This series (and others) documented the unfolding pandemic and decisions that were made in response to the evolving crisis, and explored fundamental lessons learned in the pandemic, key decisions (e.g., pivoting to online instruction, shutting down campuses and sending students home) made early on, and major milestones (e.g., requiring masking and social distancing, and the end of those requirements). They also examined the unintended consequences of those decisions, including mental health issues, economic issues, and exacerbated access and affordability issues.

Nearly every college and university, in the end, followed the same script and the same timeline in their response to the pandemic and in how they managed the crisis. There was even near uniform consistency in the timing and process for returning to full on-campus operations. Whether this was sensible and strategic, or a nationwide example of follow-the-leader (or fear of mis-stepping), is still unclear. They all came from the same place of relative ignorance. But there most certainly will be another global health pandemic or pandemic-like crisis in the years ahead. What remains to be seen is whether universities’ responses will be more individualized, more independent, or more effective. They certainly should be more well-informed and better planned.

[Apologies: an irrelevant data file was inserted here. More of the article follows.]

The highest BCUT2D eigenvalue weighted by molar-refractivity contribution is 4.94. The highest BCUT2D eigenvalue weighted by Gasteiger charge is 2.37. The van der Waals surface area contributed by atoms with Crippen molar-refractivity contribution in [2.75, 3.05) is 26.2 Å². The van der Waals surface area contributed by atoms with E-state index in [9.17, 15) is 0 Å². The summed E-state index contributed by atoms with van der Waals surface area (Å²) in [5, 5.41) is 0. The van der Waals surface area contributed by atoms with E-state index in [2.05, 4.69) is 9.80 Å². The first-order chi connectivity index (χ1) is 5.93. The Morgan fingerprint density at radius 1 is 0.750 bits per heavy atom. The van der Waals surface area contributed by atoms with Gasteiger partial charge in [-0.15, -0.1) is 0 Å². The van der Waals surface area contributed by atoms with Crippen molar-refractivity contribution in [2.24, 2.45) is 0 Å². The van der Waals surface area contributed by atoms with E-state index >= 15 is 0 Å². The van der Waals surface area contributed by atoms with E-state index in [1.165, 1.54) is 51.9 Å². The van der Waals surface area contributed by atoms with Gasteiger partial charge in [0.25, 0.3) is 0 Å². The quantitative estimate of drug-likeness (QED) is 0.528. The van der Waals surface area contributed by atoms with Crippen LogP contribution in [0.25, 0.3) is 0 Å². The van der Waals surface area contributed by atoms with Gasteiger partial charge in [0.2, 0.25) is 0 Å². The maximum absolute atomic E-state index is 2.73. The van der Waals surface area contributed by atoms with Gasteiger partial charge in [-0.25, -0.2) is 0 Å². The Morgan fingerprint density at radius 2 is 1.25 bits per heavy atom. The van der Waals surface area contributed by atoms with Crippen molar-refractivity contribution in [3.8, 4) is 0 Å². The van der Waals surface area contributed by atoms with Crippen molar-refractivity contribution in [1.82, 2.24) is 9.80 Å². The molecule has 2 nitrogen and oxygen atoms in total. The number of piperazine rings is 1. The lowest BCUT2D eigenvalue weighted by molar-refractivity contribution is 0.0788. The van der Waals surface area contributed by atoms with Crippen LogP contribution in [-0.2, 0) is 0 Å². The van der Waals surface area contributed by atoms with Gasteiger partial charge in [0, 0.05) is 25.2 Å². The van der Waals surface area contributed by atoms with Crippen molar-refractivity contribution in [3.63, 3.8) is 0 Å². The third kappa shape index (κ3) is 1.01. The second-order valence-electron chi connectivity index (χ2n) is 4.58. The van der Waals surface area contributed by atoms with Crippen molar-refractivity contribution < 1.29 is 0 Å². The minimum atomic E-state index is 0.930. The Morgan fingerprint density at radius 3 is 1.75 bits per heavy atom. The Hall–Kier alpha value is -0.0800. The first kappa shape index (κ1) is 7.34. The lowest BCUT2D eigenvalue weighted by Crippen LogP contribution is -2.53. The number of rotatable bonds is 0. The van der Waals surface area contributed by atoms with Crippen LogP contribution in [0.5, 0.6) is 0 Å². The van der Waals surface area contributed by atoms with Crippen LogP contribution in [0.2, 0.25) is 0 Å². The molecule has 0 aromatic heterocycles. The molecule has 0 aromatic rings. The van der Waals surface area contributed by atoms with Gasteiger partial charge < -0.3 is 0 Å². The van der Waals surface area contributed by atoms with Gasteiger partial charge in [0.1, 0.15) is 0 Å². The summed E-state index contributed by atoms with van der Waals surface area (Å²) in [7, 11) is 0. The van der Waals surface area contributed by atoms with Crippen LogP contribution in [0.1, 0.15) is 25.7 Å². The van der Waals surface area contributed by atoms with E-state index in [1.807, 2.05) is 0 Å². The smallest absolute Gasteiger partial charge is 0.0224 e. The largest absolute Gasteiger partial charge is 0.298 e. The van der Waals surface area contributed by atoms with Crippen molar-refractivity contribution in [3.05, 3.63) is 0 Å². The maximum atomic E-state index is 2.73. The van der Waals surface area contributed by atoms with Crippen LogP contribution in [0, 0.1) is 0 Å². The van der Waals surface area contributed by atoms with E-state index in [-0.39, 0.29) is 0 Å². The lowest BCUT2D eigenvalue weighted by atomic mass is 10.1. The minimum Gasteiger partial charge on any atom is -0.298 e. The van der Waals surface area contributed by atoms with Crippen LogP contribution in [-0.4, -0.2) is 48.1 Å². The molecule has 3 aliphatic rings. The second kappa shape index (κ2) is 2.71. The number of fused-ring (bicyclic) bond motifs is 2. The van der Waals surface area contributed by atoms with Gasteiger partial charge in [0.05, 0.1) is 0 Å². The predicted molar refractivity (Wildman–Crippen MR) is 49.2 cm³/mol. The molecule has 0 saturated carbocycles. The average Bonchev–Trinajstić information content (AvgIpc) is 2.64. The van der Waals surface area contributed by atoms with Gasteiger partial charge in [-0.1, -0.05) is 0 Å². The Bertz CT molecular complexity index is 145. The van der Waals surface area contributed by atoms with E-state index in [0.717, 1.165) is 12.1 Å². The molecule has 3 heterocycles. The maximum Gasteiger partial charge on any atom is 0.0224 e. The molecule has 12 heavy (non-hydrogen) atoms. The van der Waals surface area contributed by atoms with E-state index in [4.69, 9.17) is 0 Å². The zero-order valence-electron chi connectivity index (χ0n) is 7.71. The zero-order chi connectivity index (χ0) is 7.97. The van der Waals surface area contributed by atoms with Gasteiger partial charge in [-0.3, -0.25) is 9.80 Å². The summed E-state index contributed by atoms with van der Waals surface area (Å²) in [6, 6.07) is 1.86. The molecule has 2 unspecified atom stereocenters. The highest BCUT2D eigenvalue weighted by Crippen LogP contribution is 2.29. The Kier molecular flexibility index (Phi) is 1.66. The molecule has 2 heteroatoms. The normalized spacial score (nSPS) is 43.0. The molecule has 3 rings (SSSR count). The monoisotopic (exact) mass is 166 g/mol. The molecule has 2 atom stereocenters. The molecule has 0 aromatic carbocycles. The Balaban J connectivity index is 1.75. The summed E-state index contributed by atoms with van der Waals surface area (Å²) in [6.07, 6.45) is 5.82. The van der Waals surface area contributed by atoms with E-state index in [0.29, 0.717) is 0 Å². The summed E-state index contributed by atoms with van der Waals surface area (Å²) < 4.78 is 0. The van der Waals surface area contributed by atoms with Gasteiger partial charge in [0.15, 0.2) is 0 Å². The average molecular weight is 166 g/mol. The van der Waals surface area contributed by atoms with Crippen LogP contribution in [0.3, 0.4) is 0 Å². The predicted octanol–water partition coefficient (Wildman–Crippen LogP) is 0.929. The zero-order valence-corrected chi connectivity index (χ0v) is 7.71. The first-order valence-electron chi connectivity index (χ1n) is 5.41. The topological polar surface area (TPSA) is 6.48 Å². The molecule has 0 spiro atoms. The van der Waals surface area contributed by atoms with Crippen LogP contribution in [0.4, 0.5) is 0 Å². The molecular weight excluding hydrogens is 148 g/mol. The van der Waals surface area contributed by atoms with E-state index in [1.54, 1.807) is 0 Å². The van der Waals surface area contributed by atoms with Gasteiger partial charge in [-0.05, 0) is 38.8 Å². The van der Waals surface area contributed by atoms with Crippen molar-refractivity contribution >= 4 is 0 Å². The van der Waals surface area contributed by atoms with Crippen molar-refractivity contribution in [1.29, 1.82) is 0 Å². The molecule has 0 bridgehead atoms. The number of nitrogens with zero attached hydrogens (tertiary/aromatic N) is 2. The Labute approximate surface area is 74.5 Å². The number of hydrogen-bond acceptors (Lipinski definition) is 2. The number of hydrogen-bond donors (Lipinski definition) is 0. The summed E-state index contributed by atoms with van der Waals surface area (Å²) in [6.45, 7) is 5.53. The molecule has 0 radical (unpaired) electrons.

One thing is certain, the arc of this remarkable story provides a series of important leadership lessons and serves as a backdrop for needed change and for responsible change-management.

4/ Accelerating

Clearly the need for change is urgent and colleges and universities must accelerate (not simply gravitate) toward that change. They must “smash the rear-view mirror” and not be constantly looking backward, longingly or for the safety or comfort of what was known. Instead, they must focus their energies and their commitments to moving forward – strategically, responsibly, and quickly. This means redirecting their antennae or their radar forward. This means committing to making long-needed and long-overdue change quickly in order to ensure their sustainable future.

Universities have been, and are still at-present, catatonic. The “teacher-learner-books” model is no longer applicable or relevant. We live in a fast-changing digital world. Businesses have taken the place of universities as drivers of change. Our slow pace to recognize, accept, and adapt to the changing world has left us marginalized and at considerable risk. They must accelerate or die.

But colleges and universities have learned through the pandemic that they are capable of making change. They demonstrated both the will and the capacity to adapt quickly. They broke through longstanding taboos around online learning, remote work, and flexible schedules. Faculty, staff, and students rallied. Continuity of teaching and learning was ensured. And they were able to return to normal campus operations seamlessly and no doubt better prepared for the next crisis.